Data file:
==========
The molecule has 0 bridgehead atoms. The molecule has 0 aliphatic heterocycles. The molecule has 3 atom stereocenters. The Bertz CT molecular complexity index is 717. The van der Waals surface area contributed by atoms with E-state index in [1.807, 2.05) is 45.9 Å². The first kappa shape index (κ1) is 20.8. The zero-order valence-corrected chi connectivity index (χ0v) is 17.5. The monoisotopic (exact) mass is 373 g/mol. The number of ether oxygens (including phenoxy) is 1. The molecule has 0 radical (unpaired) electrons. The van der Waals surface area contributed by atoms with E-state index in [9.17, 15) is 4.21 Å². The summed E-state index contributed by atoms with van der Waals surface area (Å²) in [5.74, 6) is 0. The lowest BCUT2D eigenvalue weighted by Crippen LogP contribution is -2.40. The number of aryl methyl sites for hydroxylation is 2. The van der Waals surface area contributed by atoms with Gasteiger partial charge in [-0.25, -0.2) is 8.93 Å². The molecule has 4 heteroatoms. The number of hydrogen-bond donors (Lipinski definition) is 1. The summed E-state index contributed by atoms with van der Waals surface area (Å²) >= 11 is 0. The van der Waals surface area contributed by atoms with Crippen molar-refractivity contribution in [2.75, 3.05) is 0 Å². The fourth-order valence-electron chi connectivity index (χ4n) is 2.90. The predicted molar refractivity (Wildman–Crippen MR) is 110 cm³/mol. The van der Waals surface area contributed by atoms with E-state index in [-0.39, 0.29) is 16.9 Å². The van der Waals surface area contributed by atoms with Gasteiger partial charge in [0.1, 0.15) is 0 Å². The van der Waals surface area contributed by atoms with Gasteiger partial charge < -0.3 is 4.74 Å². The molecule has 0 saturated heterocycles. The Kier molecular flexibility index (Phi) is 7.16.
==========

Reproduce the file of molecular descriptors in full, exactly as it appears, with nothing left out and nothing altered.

The molecule has 0 bridgehead atoms. The molecule has 0 aliphatic heterocycles. The molecule has 3 atom stereocenters. The Bertz CT molecular complexity index is 717. The van der Waals surface area contributed by atoms with E-state index in [1.807, 2.05) is 45.9 Å². The first kappa shape index (κ1) is 20.8. The zero-order valence-corrected chi connectivity index (χ0v) is 17.5. The monoisotopic (exact) mass is 373 g/mol. The number of ether oxygens (including phenoxy) is 1. The molecule has 0 radical (unpaired) electrons. The van der Waals surface area contributed by atoms with E-state index in [9.17, 15) is 4.21 Å². The summed E-state index contributed by atoms with van der Waals surface area (Å²) in [5.74, 6) is 0. The lowest BCUT2D eigenvalue weighted by Crippen LogP contribution is -2.40. The number of aryl methyl sites for hydroxylation is 2. The van der Waals surface area contributed by atoms with Gasteiger partial charge in [-0.25, -0.2) is 8.93 Å². The molecule has 4 heteroatoms. The number of hydrogen-bond donors (Lipinski definition) is 1. The summed E-state index contributed by atoms with van der Waals surface area (Å²) >= 11 is 0. The van der Waals surface area contributed by atoms with Crippen molar-refractivity contribution in [2.75, 3.05) is 0 Å². The fourth-order valence-electron chi connectivity index (χ4n) is 2.90. The predicted molar refractivity (Wildman–Crippen MR) is 110 cm³/mol. The van der Waals surface area contributed by atoms with E-state index in [-0.39, 0.29) is 16.9 Å². The van der Waals surface area contributed by atoms with Gasteiger partial charge in [0.1, 0.15) is 0 Å². The van der Waals surface area contributed by atoms with Gasteiger partial charge < -0.3 is 4.74 Å². The molecule has 0 saturated heterocycles. The Kier molecular flexibility index (Phi) is 7.16.